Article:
Chapter four – BANG!
The sound rings out through the forest.
Shanti smells something familiar, what is that?
She turns to see them, a different group of the strange standing animals. They appear through the trees and these ones seem angry.
They’re shouting and squeaking and one of them is holding a strange stick towards the sky.
‘BANG! BANG! BANG!’
The elephants run back towards the palm trees, confused and trumpeting in fear.
Furious, Mum runs towards the group of shouting animals, blowing her trunk and flapping her ears menacingly.
The jungle rings with the sound of banging and screeching elephants. The herd tear through the forest, through the neat palm trees and back into the undergrowth of their home.
They run, run, run, destroying everything in their way until they’re back, back where they were days ago. Back in the forest they recognise.
They startle a group of langur monkeys, arguing about whose fruit is whose. A rhinoceros hornbill calls in the canopy above them. A giant, bright blue butterfly lands on Shanti’s trunk. Slowly the herd start to relax. Deep in the jungle, surrounded by familiar animals, they feel safe again.
It’s only when they are milling around together, touching trunks and checking everyone is safe, that Shanti realises Mum is no longer with them.
They wait for hours but she doesn’t emerge. Day turns to night and then day again. The herd comfort each other, stroking one another with their trunks. They huddle close together and, although the jungle is alive with the sounds of animals, the elephants are quiet.
Over the next couple of days, one by one the herd start to eat, swim and bathe in mud, but Shanti won’t.
After days, one of the aunts decides it’s time to move on.
The next sunrise they start their journey, slowly plodding deeper into the jungle.
As her aunts, cousins and nieces lead the way, Shanti lags behind.
Suddenly she hears a noise.
Louder now, like…like an elephant.
The herd braces itself, could this be a rampaging bull elephant? They gather around the calves ready to fight.
The trees part. Into the clearing something charges…
Shanti and the herd are overjoyed, they trumpet and run their trunks over Mum. She’s back! One of her giant ears is missing the bottom part and her leg bears a new scar - but somehow it’s been treated with something and patched up.
The herd is complete again.
They travel on, more slowly now as Mum hobbles a little on her injured leg. Shanti walks by her side, touching her ears, her trunk, holding her tail until finally Mum is annoyed, batting her off, wanting her own space. But Shanti doesn't mind. She stays as close to Mum as she can.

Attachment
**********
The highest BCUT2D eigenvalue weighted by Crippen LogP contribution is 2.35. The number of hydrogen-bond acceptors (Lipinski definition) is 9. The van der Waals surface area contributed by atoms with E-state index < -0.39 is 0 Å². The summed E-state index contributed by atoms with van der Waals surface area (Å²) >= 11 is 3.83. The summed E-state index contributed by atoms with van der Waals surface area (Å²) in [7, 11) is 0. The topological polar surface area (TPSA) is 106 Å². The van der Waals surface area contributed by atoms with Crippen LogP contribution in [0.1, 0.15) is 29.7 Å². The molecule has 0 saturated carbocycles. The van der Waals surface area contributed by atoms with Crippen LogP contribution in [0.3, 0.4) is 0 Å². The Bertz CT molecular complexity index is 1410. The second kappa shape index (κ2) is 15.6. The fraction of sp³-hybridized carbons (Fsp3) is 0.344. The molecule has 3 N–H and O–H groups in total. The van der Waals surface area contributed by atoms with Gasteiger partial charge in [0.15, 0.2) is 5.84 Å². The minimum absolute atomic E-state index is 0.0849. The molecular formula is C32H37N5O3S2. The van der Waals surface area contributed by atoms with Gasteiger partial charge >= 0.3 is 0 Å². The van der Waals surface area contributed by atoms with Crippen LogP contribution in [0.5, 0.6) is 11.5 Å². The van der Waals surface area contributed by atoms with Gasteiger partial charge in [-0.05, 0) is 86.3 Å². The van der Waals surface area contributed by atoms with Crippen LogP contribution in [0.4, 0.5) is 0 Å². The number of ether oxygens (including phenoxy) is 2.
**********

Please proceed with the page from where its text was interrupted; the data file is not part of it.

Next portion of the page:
The jungle is changing, it’s getting smaller and the smell of the strange animals is spreading, but they’re back together and together the herd are invincible.
Select a blog
A blog for lovers of ZSL London Zoo, bringing you extraordinary animal facts and exclusive access to the world's oldest scientific zoo.
Do you love wildlife? Discover more about our amazing animals at the UK's biggest zoo!
We're working around the world to conserve animals and their habitats, find out more about our latest achievements.
From the field to the lab, catch up with the scientists on the cutting edge of conservation biology at ZSL’s Institute of Zoology.
A day in Discovery and Learning at ZSL is never dull! The team tell us all about the exciting sessions for school children, as well as work further afield.
Ever wondered what a typical day as a zookeeper looks like, or what it's like to be a videographer at ZSL? Now you can find out!
Every month, one of the pieces held in ZSL’s Library and at ZSL Whipsnade Zoo will feature here as Artefact of the Month.
Read extracts from ZSL's award winning members' magazine, Wild About.
Get updates on our latest ranges, be the first to hear about special offers, and find the perfect gift for animal lovers!
The Chagos archipelago is a rare haven for marine biodiversity. Hear from the team about our projects to protect the environments in the British Indian Ocean Territory (BIOT).
ZSL Institute of Zoology researchers are embarking on an exciting fieldwork expedition to Nelson’s Island in the Chagos Archipelago. Throughout the month, the team will share their research and experiences on an uninhabited tropical island!
ZSL works across Asia, from the famous national parks of Nepal to marine protected areas in the Philippines. Read the latest updates on our conservation.
An Open Access journal for research at the interface of remote sensing, ecology and conservation.